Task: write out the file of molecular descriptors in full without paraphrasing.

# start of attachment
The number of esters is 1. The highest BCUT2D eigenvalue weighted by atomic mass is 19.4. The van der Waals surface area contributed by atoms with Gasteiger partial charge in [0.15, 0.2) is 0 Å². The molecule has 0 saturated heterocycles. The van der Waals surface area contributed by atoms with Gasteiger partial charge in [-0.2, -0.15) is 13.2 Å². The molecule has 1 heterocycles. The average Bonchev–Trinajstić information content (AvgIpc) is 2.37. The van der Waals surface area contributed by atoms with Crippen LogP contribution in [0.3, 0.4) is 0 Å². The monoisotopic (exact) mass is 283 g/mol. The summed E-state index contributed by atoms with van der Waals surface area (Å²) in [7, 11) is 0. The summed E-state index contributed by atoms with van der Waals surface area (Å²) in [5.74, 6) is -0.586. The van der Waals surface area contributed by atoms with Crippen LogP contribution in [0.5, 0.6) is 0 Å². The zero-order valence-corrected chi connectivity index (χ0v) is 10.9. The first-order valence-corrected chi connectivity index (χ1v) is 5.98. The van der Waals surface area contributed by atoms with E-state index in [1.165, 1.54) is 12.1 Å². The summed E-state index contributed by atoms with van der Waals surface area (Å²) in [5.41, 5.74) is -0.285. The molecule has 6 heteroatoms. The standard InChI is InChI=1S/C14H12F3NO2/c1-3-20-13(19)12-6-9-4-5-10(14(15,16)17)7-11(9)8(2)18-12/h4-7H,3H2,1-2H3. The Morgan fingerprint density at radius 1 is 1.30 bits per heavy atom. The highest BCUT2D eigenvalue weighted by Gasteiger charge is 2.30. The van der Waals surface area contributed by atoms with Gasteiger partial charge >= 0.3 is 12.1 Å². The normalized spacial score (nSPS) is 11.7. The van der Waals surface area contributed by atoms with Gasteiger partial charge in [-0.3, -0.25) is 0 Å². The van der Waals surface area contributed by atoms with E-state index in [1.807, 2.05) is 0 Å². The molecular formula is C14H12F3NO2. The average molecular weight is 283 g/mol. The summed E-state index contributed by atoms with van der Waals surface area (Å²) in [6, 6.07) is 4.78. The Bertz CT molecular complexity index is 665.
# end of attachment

The number of esters is 1. The highest BCUT2D eigenvalue weighted by atomic mass is 19.4. The van der Waals surface area contributed by atoms with Gasteiger partial charge in [0.15, 0.2) is 0 Å². The molecule has 0 saturated heterocycles. The van der Waals surface area contributed by atoms with Gasteiger partial charge in [-0.2, -0.15) is 13.2 Å². The molecule has 1 heterocycles. The average Bonchev–Trinajstić information content (AvgIpc) is 2.37. The van der Waals surface area contributed by atoms with Crippen LogP contribution in [0.3, 0.4) is 0 Å². The monoisotopic (exact) mass is 283 g/mol. The summed E-state index contributed by atoms with van der Waals surface area (Å²) in [7, 11) is 0. The summed E-state index contributed by atoms with van der Waals surface area (Å²) in [5.74, 6) is -0.586. The van der Waals surface area contributed by atoms with Crippen LogP contribution in [0.5, 0.6) is 0 Å². The zero-order valence-corrected chi connectivity index (χ0v) is 10.9. The first-order valence-corrected chi connectivity index (χ1v) is 5.98. The van der Waals surface area contributed by atoms with E-state index in [1.165, 1.54) is 12.1 Å². The summed E-state index contributed by atoms with van der Waals surface area (Å²) in [5.41, 5.74) is -0.285. The molecule has 6 heteroatoms. The standard InChI is InChI=1S/C14H12F3NO2/c1-3-20-13(19)12-6-9-4-5-10(14(15,16)17)7-11(9)8(2)18-12/h4-7H,3H2,1-2H3. The Morgan fingerprint density at radius 1 is 1.30 bits per heavy atom. The highest BCUT2D eigenvalue weighted by Gasteiger charge is 2.30. The van der Waals surface area contributed by atoms with Gasteiger partial charge >= 0.3 is 12.1 Å². The normalized spacial score (nSPS) is 11.7. The van der Waals surface area contributed by atoms with Gasteiger partial charge in [-0.3, -0.25) is 0 Å². The van der Waals surface area contributed by atoms with E-state index in [1.807, 2.05) is 0 Å². The molecular formula is C14H12F3NO2. The average molecular weight is 283 g/mol. The summed E-state index contributed by atoms with van der Waals surface area (Å²) in [6, 6.07) is 4.78. The Bertz CT molecular complexity index is 665.